So what do you do?
As the doctor, if are not familiar with your patient’s supplements, you really only have two options.
The first is to go and research the supplement(s) in question after this visit, on your own time, reviewing the pertinent research until you have sufficient knowledge to make a sound recommendation. That can take hours of work for just one supplement. And this is work for which the doctor cannot and will not bill you and is therefore unpaid work. In most circumstances, a doctor’s time is far too valuable to justify that. On top of that, there’s the issue of fairness, if they do it for one patient, they need to do it for all patients.
The second option is to face the fact that the first option really isn’t an option at all. You simply can’t go off researching – for free, on your own time – every supplement your patients ask about. Maybe these supplements could help, but from medical journals and other sources, you already understand that some supplements do interact with or effect drug therapies. Most do not, but there is always the possibility. So, in the interest of expediency (concluding this visit so you can get on to the next one) and due caution (it’s risky to give the green-light to a supplement you don’t know well) you realize that the best thing to say, however you choose to say it or justify it, is don’t use that supplement.
As the patient, how you prepare for and handle that conversation makes all the difference. As the patient, you can make it much easier for your doctor to support you in your desire to use supplements. It’s all about showing some respect for their limitations – time and training - and working within those limits. What you don’t want to do is what everyone else does; ambush the doctor with your supplement question in the final moments of your visit.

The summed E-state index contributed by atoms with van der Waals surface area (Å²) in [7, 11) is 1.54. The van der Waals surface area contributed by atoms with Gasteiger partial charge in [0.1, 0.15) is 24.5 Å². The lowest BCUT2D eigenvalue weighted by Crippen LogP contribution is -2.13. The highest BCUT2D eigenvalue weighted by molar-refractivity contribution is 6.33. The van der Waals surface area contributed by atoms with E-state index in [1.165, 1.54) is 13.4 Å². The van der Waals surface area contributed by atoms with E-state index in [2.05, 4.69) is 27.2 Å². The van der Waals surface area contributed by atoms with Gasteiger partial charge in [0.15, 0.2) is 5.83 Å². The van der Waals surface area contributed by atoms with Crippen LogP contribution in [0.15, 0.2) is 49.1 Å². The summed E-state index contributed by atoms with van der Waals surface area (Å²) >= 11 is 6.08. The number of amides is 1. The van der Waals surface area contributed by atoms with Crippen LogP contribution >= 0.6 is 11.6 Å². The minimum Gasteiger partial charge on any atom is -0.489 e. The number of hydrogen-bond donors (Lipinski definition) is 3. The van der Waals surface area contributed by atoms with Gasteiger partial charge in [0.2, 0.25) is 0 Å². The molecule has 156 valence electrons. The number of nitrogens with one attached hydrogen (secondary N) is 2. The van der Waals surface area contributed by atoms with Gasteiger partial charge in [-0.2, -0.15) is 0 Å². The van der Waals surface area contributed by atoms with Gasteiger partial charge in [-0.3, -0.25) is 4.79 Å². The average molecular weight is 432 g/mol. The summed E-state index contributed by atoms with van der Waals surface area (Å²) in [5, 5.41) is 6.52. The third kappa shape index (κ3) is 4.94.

Your real work begins well before your next office visit. The first thing to do is to go online and print out the best information about that supplement you can find. If you are able to sort through the PubMed database, all the better. But many educational websites (.edu extensions) and manufacturer’s websites are also good places to compile credible research about a supplement with respect to a specific health problem. You might also try calling the supplement manufacturer and explaining that you want to use their supplement, could they provide some studies or other documentation that you could pass on to your doctor?
Then, take the best information you have and organize it by collating and stapling the pages for each source. Double-check the order of the pages and remove and blanks. Put them in a clean, new folder marked with your name and contact info. Make the folder and its contents easy to handle and read. Keep it to 20-30 pages at the most.